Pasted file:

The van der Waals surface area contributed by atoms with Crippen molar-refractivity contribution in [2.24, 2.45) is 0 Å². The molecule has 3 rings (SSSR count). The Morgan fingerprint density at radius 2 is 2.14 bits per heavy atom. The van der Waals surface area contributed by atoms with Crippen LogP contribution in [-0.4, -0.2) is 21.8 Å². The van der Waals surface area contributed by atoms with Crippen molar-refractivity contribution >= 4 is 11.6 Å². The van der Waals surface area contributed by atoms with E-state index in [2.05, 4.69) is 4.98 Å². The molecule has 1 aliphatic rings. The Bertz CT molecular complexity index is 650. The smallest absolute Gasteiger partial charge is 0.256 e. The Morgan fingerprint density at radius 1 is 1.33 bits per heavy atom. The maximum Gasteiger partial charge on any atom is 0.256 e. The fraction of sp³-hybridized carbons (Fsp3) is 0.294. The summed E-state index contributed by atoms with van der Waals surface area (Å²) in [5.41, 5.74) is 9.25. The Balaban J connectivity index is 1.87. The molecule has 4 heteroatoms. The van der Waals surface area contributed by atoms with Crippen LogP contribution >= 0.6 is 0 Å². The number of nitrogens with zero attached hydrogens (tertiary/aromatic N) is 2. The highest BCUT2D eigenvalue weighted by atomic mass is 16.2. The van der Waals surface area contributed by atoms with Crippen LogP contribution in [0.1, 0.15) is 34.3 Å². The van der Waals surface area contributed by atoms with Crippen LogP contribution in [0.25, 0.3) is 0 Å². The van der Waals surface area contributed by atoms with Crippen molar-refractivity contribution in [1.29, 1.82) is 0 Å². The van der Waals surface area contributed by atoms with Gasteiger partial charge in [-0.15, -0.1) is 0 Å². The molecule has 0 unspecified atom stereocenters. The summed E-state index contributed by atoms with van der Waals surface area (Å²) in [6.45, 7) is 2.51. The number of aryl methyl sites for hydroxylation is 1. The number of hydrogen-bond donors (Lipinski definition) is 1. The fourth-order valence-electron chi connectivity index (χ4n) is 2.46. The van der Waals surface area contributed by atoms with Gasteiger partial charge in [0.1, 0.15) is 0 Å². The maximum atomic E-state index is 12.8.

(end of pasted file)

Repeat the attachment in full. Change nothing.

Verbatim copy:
The van der Waals surface area contributed by atoms with Crippen molar-refractivity contribution in [2.24, 2.45) is 0 Å². The molecule has 3 rings (SSSR count). The Morgan fingerprint density at radius 2 is 2.14 bits per heavy atom. The van der Waals surface area contributed by atoms with Crippen LogP contribution in [-0.4, -0.2) is 21.8 Å². The van der Waals surface area contributed by atoms with Crippen molar-refractivity contribution >= 4 is 11.6 Å². The van der Waals surface area contributed by atoms with E-state index in [2.05, 4.69) is 4.98 Å². The molecule has 1 aliphatic rings. The Bertz CT molecular complexity index is 650. The smallest absolute Gasteiger partial charge is 0.256 e. The Morgan fingerprint density at radius 1 is 1.33 bits per heavy atom. The maximum Gasteiger partial charge on any atom is 0.256 e. The fraction of sp³-hybridized carbons (Fsp3) is 0.294. The summed E-state index contributed by atoms with van der Waals surface area (Å²) in [5.41, 5.74) is 9.25. The Balaban J connectivity index is 1.87. The molecule has 4 heteroatoms. The van der Waals surface area contributed by atoms with Crippen LogP contribution >= 0.6 is 0 Å². The number of nitrogens with zero attached hydrogens (tertiary/aromatic N) is 2. The highest BCUT2D eigenvalue weighted by atomic mass is 16.2. The van der Waals surface area contributed by atoms with Crippen LogP contribution in [0.1, 0.15) is 34.3 Å². The van der Waals surface area contributed by atoms with Crippen LogP contribution in [0.25, 0.3) is 0 Å². The van der Waals surface area contributed by atoms with Crippen molar-refractivity contribution in [1.29, 1.82) is 0 Å². The van der Waals surface area contributed by atoms with Gasteiger partial charge in [-0.15, -0.1) is 0 Å². The molecule has 0 unspecified atom stereocenters. The summed E-state index contributed by atoms with van der Waals surface area (Å²) in [6.45, 7) is 2.51. The number of aryl methyl sites for hydroxylation is 1. The number of hydrogen-bond donors (Lipinski definition) is 1. The fourth-order valence-electron chi connectivity index (χ4n) is 2.46. The van der Waals surface area contributed by atoms with Gasteiger partial charge in [0.1, 0.15) is 0 Å². The maximum atomic E-state index is 12.8.